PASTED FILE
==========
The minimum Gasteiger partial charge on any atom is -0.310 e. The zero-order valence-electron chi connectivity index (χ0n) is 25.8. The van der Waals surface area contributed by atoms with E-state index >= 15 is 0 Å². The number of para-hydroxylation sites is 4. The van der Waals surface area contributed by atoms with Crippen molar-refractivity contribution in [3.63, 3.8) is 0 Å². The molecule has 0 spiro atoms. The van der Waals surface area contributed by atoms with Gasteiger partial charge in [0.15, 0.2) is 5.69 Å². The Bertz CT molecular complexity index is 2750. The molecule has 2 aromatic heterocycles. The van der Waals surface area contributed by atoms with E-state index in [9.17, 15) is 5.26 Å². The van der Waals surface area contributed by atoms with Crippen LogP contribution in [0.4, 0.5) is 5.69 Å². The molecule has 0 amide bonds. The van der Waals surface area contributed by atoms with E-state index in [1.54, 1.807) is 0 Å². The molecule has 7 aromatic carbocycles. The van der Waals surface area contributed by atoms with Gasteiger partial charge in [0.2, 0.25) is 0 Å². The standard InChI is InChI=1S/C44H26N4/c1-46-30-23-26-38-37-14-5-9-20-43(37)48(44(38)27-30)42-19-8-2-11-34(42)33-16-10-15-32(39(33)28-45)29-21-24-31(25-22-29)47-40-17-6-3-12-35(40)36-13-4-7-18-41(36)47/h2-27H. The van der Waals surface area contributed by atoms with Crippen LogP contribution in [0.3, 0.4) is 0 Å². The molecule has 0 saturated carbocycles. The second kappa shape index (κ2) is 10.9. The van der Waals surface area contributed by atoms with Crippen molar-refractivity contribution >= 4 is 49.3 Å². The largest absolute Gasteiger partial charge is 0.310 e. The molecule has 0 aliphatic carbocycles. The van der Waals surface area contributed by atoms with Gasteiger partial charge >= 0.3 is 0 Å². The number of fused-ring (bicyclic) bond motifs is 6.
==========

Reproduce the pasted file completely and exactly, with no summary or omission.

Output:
The minimum Gasteiger partial charge on any atom is -0.310 e. The zero-order valence-electron chi connectivity index (χ0n) is 25.8. The van der Waals surface area contributed by atoms with E-state index >= 15 is 0 Å². The number of para-hydroxylation sites is 4. The van der Waals surface area contributed by atoms with Crippen molar-refractivity contribution in [3.63, 3.8) is 0 Å². The molecule has 0 spiro atoms. The van der Waals surface area contributed by atoms with Gasteiger partial charge in [0.15, 0.2) is 5.69 Å². The Bertz CT molecular complexity index is 2750. The molecule has 2 aromatic heterocycles. The van der Waals surface area contributed by atoms with E-state index in [9.17, 15) is 5.26 Å². The van der Waals surface area contributed by atoms with Crippen LogP contribution in [0.4, 0.5) is 5.69 Å². The molecule has 0 amide bonds. The van der Waals surface area contributed by atoms with E-state index in [1.54, 1.807) is 0 Å². The molecule has 7 aromatic carbocycles. The van der Waals surface area contributed by atoms with Gasteiger partial charge in [0.2, 0.25) is 0 Å². The standard InChI is InChI=1S/C44H26N4/c1-46-30-23-26-38-37-14-5-9-20-43(37)48(44(38)27-30)42-19-8-2-11-34(42)33-16-10-15-32(39(33)28-45)29-21-24-31(25-22-29)47-40-17-6-3-12-35(40)36-13-4-7-18-41(36)47/h2-27H. The van der Waals surface area contributed by atoms with Crippen LogP contribution in [0.3, 0.4) is 0 Å². The molecule has 0 saturated carbocycles. The second kappa shape index (κ2) is 10.9. The van der Waals surface area contributed by atoms with Crippen molar-refractivity contribution >= 4 is 49.3 Å². The largest absolute Gasteiger partial charge is 0.310 e. The molecule has 0 aliphatic carbocycles. The van der Waals surface area contributed by atoms with Gasteiger partial charge >= 0.3 is 0 Å². The number of fused-ring (bicyclic) bond motifs is 6.